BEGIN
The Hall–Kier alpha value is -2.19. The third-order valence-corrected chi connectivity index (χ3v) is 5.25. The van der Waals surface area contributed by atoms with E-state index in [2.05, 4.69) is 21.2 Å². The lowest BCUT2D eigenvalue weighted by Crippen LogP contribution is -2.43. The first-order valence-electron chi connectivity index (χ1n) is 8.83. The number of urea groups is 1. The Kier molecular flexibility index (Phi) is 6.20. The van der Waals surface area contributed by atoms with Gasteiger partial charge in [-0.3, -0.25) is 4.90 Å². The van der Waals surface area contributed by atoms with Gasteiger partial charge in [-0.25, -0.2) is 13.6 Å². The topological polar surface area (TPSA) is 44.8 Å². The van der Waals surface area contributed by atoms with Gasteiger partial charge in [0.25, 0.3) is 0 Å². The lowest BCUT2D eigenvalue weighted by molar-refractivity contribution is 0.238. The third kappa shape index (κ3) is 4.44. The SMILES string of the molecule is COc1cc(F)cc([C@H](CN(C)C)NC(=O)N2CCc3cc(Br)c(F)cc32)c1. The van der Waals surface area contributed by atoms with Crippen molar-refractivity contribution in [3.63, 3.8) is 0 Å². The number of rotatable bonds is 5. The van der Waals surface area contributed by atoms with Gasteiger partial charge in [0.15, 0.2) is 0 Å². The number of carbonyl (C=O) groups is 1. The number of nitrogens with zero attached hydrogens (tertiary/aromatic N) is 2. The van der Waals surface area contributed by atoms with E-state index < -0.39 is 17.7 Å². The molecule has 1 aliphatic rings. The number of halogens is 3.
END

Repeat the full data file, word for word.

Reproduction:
The Hall–Kier alpha value is -2.19. The third-order valence-corrected chi connectivity index (χ3v) is 5.25. The van der Waals surface area contributed by atoms with E-state index in [2.05, 4.69) is 21.2 Å². The lowest BCUT2D eigenvalue weighted by Crippen LogP contribution is -2.43. The first-order valence-electron chi connectivity index (χ1n) is 8.83. The number of urea groups is 1. The Kier molecular flexibility index (Phi) is 6.20. The van der Waals surface area contributed by atoms with Gasteiger partial charge in [-0.3, -0.25) is 4.90 Å². The van der Waals surface area contributed by atoms with Gasteiger partial charge in [-0.25, -0.2) is 13.6 Å². The topological polar surface area (TPSA) is 44.8 Å². The van der Waals surface area contributed by atoms with Gasteiger partial charge in [0.25, 0.3) is 0 Å². The lowest BCUT2D eigenvalue weighted by molar-refractivity contribution is 0.238. The third kappa shape index (κ3) is 4.44. The SMILES string of the molecule is COc1cc(F)cc([C@H](CN(C)C)NC(=O)N2CCc3cc(Br)c(F)cc32)c1. The van der Waals surface area contributed by atoms with Crippen molar-refractivity contribution in [3.63, 3.8) is 0 Å². The number of rotatable bonds is 5. The van der Waals surface area contributed by atoms with Gasteiger partial charge in [0.15, 0.2) is 0 Å². The number of carbonyl (C=O) groups is 1. The number of nitrogens with zero attached hydrogens (tertiary/aromatic N) is 2. The van der Waals surface area contributed by atoms with E-state index < -0.39 is 17.7 Å². The molecule has 1 aliphatic rings. The number of halogens is 3.